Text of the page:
The point has to do with admitting the limitations (or at least the possibility of limitations), inherent in the dominant explanatory models of the social sciences, and with embracing the possibility that there may be more going on in the things that we study than the established models can adequately account for. This does not mean that we have to become believers in ‘the supernatural’ (Fort certainly did not), but just that we need to be aware of the fact that our models are more than likely incomplete. There may well, for example, be more going on than social functional processes, cognitive processes, power struggles, economic struggles, politics, doctrines or ideologies (of course, that is not to say that such factors are not involved, just that they are not necessarily all that is going on).
What if religious rituals and collective worship are at least attempting to tap into psi, Fort’s ‘witchcraft,’ or Wilson’s ‘Faculty-X,’ for their efficacy? What if prayer really is effective in some way? What is going on in cases of Stigmata or physical mediumship? Is it all fraud, or are such cases hints of ‘internal witchcraft’? Is spirit possession purely a social-functional phenomenon, or a cognitive phenomenon, or something more? What if there is a God, or gods, or some God-like thing(s)? Some kind of intelligence(s) perhaps? Or spirits? Might matter possess consciousness? Do shamanic practitioners enter into other worlds during their rituals and trance states? The dominant approach, grounded in the established materialist metaphysics, says ‘No,’ but, like Fort, I remain unconvinced that we have worked it all out, and so, for this author at least (and, no doubt, for Fort as well), the possibility that there is ‘something more’ going on remains open (whatever that ‘something more’ might be).
In keeping with the agnostic nature of Fort’s philosophy, the chapters gathered in Damned Facts each approach their subject matter in different ways. There is, then, no defining stance or conclusion that unites the essays, nor was this ever the intention in putting the book together. Instead, the chapters are united by an open-minded willingness to consider the implications of Fort’s procession of Damned Facts.
In ‘No Limestone in the Sky,’ Amba J. Sepie introduces us to the politics of Damned Facts, especially in the context of anthropology, an academic discipline in which encounters with ‘spirits’ in the field are not an uncommon occurrence. Timothy Grieve-Carlson’s paper then looks at the similarities between Charles Fort’s philosophy of Intermediatism and William James’ philosophy of radical empiricism. Although it is unclear whether Fort read James, Grieve-Carlson suggests that much of Fort’s philosophical perspective is pre-empted in James’ writings on radical empiricism.
Next, Wellington Zangari and colleagues from the University of São Paulo give an overview of extraordinary and religious phenomena from Brazil, which include everything from encounters with apparent alien entities, to cases of physical mediumship and poltergeist manifestations. Their chapter summarises religious, folkloric, scientific and Fortean interpretations of such experiences. In ‘A New Demonology: John Keel and the Mothman Prophecies,’ folklorist and journalist David Clarke examines John Keel’s ultraterrestrial hypothesis and its impact on the ‘Occult Revival’ of the 1960s and 1970s. Clarke’s paper is then aptly followed by Robin Jarrell’s chapter on ‘ufo Abductions as Mystical Encounter,’ in which she draws on Jacques Vallée’s famous research linking contemporary ufo and abduction experiences to traditional faerie folklore motifs. Jarrell’s paper pays particular attention to the extensive abduction experiences described by the horror author Whitley Strieber, and links them back to the writings of Vallée, the seventeenth century Scottish priest Robert Kirk (1644-1692), and the early twentieth century ethnographer W.Y. Evans-Wentz (1878-1965).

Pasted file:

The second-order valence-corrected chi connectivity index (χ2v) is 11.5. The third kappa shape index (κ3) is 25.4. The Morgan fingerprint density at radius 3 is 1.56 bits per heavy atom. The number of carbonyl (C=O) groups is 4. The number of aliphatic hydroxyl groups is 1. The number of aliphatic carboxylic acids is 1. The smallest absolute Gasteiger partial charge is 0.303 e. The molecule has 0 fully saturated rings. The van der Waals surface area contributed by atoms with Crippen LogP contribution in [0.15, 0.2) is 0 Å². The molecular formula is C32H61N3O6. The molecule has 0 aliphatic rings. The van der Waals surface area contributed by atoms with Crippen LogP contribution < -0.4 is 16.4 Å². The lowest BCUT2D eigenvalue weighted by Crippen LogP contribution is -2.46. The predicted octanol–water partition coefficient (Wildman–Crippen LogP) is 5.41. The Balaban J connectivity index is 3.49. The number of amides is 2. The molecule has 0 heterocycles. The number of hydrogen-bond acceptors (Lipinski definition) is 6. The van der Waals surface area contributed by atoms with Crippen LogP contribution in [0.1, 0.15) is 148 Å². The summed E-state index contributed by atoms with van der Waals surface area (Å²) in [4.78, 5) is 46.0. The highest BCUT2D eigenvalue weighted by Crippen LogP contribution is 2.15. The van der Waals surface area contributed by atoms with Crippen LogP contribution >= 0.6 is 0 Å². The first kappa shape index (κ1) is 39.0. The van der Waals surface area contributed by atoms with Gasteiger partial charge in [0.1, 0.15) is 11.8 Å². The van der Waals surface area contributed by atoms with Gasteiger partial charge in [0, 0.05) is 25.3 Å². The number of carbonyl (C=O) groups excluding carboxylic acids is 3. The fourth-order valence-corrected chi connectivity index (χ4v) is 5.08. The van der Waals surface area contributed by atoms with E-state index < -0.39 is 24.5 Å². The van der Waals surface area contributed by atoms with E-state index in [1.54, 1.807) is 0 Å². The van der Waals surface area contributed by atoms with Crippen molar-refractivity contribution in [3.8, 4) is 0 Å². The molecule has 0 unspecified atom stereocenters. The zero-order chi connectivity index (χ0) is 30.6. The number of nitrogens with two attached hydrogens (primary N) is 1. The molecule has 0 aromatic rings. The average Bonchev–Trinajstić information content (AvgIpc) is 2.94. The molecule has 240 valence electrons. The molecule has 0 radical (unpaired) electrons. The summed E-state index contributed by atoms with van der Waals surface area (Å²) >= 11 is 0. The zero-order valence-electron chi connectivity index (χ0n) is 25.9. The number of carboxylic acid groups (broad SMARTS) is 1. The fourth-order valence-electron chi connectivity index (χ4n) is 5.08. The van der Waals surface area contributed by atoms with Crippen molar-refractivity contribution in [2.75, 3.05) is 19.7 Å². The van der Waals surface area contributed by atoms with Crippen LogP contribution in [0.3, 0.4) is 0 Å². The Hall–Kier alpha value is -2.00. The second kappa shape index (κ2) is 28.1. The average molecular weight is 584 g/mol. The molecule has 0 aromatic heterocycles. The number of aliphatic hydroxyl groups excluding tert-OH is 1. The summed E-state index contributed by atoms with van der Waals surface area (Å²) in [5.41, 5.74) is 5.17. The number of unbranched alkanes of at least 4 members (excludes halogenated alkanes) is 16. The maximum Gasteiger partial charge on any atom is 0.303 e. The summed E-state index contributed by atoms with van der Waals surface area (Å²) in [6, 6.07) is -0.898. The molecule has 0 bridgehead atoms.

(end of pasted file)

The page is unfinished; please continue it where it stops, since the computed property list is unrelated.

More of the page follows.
David V. Barrett’s contribution takes a slightly different Fortean approach to religion, leaving behind the UFOs, poltergeists and Stigmatics to focus on British-Israelism, the belief that the British people are descended from the Ten Lost Tribes of Israel. Not only is this chapter fascinating for its exploration of the ways in which such beliefs are supported by the misunderstanding of myth as historical truth, it is also frightening to see how these beliefs can come to be used in the promotion of particular (often far-right) political ideologies and agendas.
Next, in ‘The Transmediumizers,’ Eden S. French and Christopher Laursen take Fort’s concept of ‘transmediumization’ as their starting point, and look forward to the dawning of the New Dominant, when binary oppositions of ‘man/woman, black/white, human/beast, life/death, human/God, organic/artificial’ break down to reveal ‘a larger, more complex, networked ecology of materiality and immateriality.’